The message: Reform the system now]: There has been enormous reader response to the plan for economic recovery we published last week

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Britain needs to change the institutions which form economic and monetary policy, because they have failed. The string of policy errors in the second half of the Eighties which have led to the current crisis tend to be blamed on Nigel Lawson; the more recent ones on John Major and Norman Lamont, the Chancellors of the day. And they must take some of the blame.

But they were all ill-advised - by the Treasury, where poor economic forecasts failed to catch the scale of the late Eighties boom, and by the Bank of England which should have been aware of the dangers of the boom, but failed to react to growth in the money supply (M3) running at nearly 20 per cent, or to a clearly unsustainable surge in house prices. If we are to make a real change in the management of Britain's economy we must reform these two institutions.

This cannot be done overnight, but a start needs to made now to complement the short-term expansionist policy measures demanded by the current crisis. Without it, whether a Chancellor succeeds or fails will remain a matter of luck. And so will the fortunes of the British economy. The key to what needs to be done is simple: institutions should have single functions for which they are accountable.

The trouble with the Treasury as an institution is that it is trying to do too much: it is trying to run fiscal policy, trying to run monetary policy, trying to control public spending, trying to forecast what the economy will do. Equally importantly, the present arrangements make it impossible to tell when to blame the Chancellor personally and when to blame the Treasury advisers.

Our plan takes monetary policy away from the Treasury and gives it to a reformed Bank of England; takes away forecasting and gives it to an independent agency which would report to Parliament. And it gives the Treasury a specific duty for which it would be answerable: to try to balance the budget over the economic cycle.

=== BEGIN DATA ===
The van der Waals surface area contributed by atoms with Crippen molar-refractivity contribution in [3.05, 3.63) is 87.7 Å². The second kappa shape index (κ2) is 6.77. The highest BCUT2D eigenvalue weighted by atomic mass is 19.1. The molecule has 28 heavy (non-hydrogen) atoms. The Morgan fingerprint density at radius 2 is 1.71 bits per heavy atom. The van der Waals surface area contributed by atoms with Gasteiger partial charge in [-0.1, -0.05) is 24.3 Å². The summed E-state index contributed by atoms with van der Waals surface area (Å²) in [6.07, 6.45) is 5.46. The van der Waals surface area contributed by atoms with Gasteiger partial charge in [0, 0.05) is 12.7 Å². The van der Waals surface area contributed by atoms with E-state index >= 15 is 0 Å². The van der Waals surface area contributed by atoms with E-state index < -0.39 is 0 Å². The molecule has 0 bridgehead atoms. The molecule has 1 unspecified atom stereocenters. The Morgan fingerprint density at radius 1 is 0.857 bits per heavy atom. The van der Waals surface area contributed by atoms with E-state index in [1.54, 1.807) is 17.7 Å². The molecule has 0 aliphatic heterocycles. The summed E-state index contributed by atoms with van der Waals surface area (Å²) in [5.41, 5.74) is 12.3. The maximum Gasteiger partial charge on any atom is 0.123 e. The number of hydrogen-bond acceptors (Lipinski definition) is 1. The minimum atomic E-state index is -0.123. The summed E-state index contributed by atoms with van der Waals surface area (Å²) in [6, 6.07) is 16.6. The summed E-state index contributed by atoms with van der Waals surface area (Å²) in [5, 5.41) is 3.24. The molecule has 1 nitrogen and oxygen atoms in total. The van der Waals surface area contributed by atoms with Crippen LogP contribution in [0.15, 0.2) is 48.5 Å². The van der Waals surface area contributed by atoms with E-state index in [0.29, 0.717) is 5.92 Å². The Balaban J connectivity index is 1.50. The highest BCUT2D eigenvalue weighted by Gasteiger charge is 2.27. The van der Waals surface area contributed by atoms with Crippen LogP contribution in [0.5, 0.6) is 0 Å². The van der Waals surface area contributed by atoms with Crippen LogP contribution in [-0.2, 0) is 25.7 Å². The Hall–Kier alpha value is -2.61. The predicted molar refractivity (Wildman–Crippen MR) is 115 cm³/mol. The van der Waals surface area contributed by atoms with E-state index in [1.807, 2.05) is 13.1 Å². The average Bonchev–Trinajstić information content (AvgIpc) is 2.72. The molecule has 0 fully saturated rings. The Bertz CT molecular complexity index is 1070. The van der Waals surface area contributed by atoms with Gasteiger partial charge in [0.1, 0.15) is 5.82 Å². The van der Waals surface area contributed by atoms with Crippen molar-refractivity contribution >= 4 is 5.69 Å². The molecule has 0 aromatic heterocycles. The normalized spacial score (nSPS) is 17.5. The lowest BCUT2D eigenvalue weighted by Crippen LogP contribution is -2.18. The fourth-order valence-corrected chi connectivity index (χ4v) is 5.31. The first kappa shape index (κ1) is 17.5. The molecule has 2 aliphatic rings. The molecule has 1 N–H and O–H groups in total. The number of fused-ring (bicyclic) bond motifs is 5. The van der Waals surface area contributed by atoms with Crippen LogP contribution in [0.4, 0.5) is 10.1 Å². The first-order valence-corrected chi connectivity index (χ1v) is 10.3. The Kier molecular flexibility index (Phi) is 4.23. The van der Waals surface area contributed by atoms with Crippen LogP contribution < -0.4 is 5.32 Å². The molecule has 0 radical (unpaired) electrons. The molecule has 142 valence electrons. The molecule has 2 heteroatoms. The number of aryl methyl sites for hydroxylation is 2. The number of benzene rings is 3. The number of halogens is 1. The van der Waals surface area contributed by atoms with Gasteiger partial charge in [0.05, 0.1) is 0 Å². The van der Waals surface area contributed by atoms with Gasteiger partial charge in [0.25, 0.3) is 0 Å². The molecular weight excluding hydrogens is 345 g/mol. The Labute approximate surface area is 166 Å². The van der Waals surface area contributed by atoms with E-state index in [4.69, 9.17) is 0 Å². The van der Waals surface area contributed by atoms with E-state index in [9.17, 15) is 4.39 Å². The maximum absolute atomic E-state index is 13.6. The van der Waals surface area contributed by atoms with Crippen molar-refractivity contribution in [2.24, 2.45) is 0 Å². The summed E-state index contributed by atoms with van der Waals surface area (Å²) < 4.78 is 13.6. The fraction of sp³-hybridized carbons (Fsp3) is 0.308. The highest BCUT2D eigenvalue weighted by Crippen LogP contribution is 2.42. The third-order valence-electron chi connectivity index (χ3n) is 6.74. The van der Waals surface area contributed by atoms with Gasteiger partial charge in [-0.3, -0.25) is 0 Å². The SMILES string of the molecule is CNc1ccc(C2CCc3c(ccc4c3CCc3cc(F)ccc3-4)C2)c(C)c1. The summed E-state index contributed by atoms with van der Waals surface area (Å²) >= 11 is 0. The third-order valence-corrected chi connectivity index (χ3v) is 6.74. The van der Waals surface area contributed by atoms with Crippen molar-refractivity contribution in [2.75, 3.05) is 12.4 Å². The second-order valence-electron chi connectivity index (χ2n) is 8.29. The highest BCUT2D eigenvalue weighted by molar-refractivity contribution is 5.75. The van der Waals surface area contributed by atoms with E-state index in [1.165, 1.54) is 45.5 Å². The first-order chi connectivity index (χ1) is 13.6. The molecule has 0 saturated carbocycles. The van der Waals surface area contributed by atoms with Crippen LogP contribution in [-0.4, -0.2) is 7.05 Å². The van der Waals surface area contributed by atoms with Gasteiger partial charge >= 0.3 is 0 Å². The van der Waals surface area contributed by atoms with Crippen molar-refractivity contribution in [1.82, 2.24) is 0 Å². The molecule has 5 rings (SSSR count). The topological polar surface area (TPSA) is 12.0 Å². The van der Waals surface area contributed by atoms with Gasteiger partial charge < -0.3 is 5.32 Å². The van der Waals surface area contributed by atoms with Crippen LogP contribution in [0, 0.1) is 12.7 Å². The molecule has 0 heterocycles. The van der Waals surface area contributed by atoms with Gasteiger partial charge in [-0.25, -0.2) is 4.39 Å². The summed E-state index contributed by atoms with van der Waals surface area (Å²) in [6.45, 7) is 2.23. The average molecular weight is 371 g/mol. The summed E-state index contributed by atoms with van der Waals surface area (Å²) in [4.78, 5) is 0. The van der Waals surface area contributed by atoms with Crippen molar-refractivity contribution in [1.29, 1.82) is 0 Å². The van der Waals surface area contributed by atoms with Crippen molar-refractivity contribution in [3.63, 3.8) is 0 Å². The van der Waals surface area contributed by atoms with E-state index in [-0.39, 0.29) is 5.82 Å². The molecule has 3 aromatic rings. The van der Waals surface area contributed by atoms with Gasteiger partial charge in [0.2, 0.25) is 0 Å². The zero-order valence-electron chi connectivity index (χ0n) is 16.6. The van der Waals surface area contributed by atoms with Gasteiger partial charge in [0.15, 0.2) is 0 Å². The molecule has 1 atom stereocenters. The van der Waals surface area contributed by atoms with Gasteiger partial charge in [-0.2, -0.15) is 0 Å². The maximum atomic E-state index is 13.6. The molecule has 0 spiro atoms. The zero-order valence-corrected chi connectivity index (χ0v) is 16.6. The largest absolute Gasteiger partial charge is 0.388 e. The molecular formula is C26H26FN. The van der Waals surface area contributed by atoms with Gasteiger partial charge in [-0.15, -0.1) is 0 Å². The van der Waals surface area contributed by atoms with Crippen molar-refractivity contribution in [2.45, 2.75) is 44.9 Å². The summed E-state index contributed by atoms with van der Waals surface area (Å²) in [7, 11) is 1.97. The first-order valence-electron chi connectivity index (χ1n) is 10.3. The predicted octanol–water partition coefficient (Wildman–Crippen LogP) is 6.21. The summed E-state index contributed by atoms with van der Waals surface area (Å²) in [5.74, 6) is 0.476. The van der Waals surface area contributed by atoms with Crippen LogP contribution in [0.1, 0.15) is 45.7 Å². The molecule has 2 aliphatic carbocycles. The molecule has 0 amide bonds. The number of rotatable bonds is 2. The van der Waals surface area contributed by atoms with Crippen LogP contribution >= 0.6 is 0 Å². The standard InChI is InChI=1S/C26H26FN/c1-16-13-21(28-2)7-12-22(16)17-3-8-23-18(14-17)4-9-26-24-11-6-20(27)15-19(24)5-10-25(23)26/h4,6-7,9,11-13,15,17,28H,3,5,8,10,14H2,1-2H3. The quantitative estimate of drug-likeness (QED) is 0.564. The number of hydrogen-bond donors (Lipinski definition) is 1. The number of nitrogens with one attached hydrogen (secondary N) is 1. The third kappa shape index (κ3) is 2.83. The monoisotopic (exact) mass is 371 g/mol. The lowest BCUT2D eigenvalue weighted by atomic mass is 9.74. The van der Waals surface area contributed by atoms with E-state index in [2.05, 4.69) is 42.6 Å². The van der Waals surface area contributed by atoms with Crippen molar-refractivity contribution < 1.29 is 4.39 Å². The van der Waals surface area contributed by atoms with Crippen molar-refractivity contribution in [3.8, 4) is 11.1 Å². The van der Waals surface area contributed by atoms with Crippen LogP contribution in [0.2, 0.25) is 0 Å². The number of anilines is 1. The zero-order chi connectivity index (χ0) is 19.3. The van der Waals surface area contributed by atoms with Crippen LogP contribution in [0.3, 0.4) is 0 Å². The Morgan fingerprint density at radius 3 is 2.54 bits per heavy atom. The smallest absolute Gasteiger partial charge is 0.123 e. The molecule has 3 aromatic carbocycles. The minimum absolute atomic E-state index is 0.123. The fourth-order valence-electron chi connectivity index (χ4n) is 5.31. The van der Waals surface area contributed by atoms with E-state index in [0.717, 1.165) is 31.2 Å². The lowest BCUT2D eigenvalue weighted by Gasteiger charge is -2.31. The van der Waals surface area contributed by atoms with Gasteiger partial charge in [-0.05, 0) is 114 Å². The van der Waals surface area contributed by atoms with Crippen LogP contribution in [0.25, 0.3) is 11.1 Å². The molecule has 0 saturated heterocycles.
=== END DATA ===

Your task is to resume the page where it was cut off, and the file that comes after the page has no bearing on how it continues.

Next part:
The Bank of England also tries to do too much - it has to carry out the government's monetary policy, it has to raise money for the government, manage the currency, regulate the banking system, promote the City as an industry; it even has to print the banknotes. In our reforms it would be left to concentrate on the one thing which really matters, and which it doesn't do at the moment: take responsibility for fighting inflation.

The Bank should be independent of government - as it is in Germany, the US, and to a large extent Japan. It would then form its own monetary policy instead of just carrying out that of the government of the day. It would be answerable directly to Parliament for its performance. Our reforms would give banking regulation to a new body (and privatise the printing of banknotes).

Finally, we need a new ministry to do the things which are not being done at all, and should be done: to consider the economic impact of all government policies.

The rundown of the coal industry is an outstanding example of the way in which a series of government policies have combined to make an economic nonsense. There is no co-ordination between the privatisation of the electricity industry, the commercial aims of the gas industry, the costs of unemployment. The embarrassing incapacity of ministers to give any respectable account of the decision-making process is a statement of the failure of the system.

And it is a system which governs all policy. The Ministry of Defence does not have to think about the balance-of-payments cost of keeping troops abroad; the Department for Education does not have to think about the effect on growth of not training enough engineers. We need a Department of the Economy whose business it is to sit alongside the spending ministries and think through the consequences of their actions.

These reforms seem radical to anyone familiar with the British system. But in world terms they are commonplace. Most industrial countries give a fair measure of independence to their central banks - and indeed Britain will have to do so under the Maastricht treaty. Most countries have separate agencies for banking supervision; many countries have a ministry each for the treasury and the economy; and no major country gives its finance minister the power we give the Chancellor over taxation.

In one area our proposals go further than is common among industrial countries: the requirement for the Treasury to balance the budget over the cycle. We felt it right to go beyond normal practice because even the US and Germany have failed to establish an acceptable degree of fiscal discipline.

For the rest, all we would be imposing on British institutions would be what is considered good practice in the rest of the industrial world. It is astounding that it has not been done already.